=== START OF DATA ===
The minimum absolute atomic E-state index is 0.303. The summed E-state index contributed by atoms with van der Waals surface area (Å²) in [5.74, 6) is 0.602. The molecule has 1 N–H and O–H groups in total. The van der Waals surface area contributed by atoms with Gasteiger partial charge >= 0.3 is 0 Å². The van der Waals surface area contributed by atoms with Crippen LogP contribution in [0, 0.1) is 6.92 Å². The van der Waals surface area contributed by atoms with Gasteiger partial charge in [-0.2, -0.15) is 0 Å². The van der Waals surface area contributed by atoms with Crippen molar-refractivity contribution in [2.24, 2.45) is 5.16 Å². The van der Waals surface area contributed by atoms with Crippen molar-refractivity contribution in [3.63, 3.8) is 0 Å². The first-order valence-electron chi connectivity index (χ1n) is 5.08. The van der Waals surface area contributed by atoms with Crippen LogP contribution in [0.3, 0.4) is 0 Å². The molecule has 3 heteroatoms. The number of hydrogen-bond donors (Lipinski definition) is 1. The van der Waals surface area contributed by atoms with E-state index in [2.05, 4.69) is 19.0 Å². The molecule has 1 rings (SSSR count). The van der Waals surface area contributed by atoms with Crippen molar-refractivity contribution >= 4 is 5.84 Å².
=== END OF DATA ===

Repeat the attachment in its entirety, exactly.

The minimum absolute atomic E-state index is 0.303. The summed E-state index contributed by atoms with van der Waals surface area (Å²) in [5.74, 6) is 0.602. The molecule has 1 N–H and O–H groups in total. The van der Waals surface area contributed by atoms with Gasteiger partial charge >= 0.3 is 0 Å². The van der Waals surface area contributed by atoms with Crippen LogP contribution in [0, 0.1) is 6.92 Å². The van der Waals surface area contributed by atoms with Gasteiger partial charge in [-0.2, -0.15) is 0 Å². The van der Waals surface area contributed by atoms with Crippen molar-refractivity contribution in [2.24, 2.45) is 5.16 Å². The van der Waals surface area contributed by atoms with Crippen molar-refractivity contribution in [3.63, 3.8) is 0 Å². The first-order valence-electron chi connectivity index (χ1n) is 5.08. The van der Waals surface area contributed by atoms with Crippen LogP contribution in [0.3, 0.4) is 0 Å². The molecule has 3 heteroatoms. The number of hydrogen-bond donors (Lipinski definition) is 1. The van der Waals surface area contributed by atoms with E-state index in [2.05, 4.69) is 19.0 Å². The molecule has 1 rings (SSSR count). The van der Waals surface area contributed by atoms with Crippen molar-refractivity contribution >= 4 is 5.84 Å².